The mobile world was a bit shook up recently when Google announced its intentions to purchase telecommunications company Motorola Mobility, who just recently split off from their parent company Motorola back in January of this year. With the developers of Android now owning and operating an Android licensee, what does this mean for Motorola? More importantly, what does this mean for the competition?

Hello Moto

This can only mean good things for Motorola. With big daddy Google watching out for it, expect all of the latest Android updates and patches to come to Motorola phones first. And that won’t be all they’re getting.

Chances are Motorola will take over development on the Nexus series, Google’s flagship phone. HTC manufactured the Nexus One, then Samsung co-developed the Nexus S; it stands to reason that instead of taking bids from other OEMs, Google will just let Motorola take the reins from here.

Multiple Google representatives have stated that the acquisition will fuel the fires of innovation and competition, and while that may very well be true, with Google saying stuff like the buyout “will enable Google to supercharge the Android ecosystem,” one could argue that Motorola now has a major leg up in said competition. However, according to Google, leaders from Sony Ericsson, Samsung, LG, and HTC — all Android licensees — are very much in favor of the deal.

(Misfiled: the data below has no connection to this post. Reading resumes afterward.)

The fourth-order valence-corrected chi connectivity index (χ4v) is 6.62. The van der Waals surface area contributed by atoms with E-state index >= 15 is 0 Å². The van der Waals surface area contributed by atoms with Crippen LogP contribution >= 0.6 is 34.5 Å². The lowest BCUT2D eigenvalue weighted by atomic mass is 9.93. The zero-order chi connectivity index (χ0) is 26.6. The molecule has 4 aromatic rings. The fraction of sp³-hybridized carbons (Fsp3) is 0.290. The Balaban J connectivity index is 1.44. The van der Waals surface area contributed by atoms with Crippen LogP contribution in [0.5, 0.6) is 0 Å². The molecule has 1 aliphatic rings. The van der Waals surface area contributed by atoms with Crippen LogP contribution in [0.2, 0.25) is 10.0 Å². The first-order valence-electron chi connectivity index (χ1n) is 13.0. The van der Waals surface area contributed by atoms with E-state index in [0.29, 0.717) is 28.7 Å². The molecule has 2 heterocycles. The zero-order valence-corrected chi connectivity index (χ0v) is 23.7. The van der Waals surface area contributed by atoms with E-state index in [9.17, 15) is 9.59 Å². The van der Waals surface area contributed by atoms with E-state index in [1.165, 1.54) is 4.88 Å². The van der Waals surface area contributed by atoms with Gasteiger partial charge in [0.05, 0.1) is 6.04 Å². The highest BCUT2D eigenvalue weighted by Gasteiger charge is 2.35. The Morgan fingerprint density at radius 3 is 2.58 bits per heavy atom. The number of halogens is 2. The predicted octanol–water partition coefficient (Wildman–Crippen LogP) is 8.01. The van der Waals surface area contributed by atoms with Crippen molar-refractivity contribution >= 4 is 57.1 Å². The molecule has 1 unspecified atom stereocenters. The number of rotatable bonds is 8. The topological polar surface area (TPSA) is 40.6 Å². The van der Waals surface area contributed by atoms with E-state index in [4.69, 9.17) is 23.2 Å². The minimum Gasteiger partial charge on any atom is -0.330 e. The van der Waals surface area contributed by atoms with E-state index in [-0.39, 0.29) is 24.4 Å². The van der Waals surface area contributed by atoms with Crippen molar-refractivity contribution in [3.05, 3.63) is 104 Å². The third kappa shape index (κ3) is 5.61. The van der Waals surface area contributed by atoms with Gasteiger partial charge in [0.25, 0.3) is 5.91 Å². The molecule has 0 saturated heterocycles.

Collecting Patents, But Why?

The major reason for the purchase is Google’s need for patents, of which it just acquired 17,500 and with 7,500 more on the way. But, as is always the case with big events such as this, there’s speculation as to ulterior motives.

Google insists that the move is simply to avoid Android patent litigation, but the amount of money involved — $12.5 billion — has people forming alternative theories. One of those theories is that Google is looking to become a hardware/software developer similar to Apple. Someone has to give Jobs a run for his money and maybe Google is just that someone.

Another source suggests that Google is looking to make Android proprietary somewhere down the line, which doesn’t make too much sense. Android is the world leader in smartphone operating systems and it’s all thanks to keeping Android open. Making the system proprietary could greatly hurt Android’s standings.

With Great Power Comes…

I don’t think Google wants to make Android proprietary. And I think it’s too early to tell if Google is gearing up to take a run at Apple.

At this point, I just think Google wants more control over Android and purchasing Motorola, whose current smartphones exclusively use Android, is a great way to do just that. And I think this may be good for the consumers too, at least those who like Android. We might be getting a better experience than we were before. The eventual release of the Droid Bionic may tell us if I’m right about that one.

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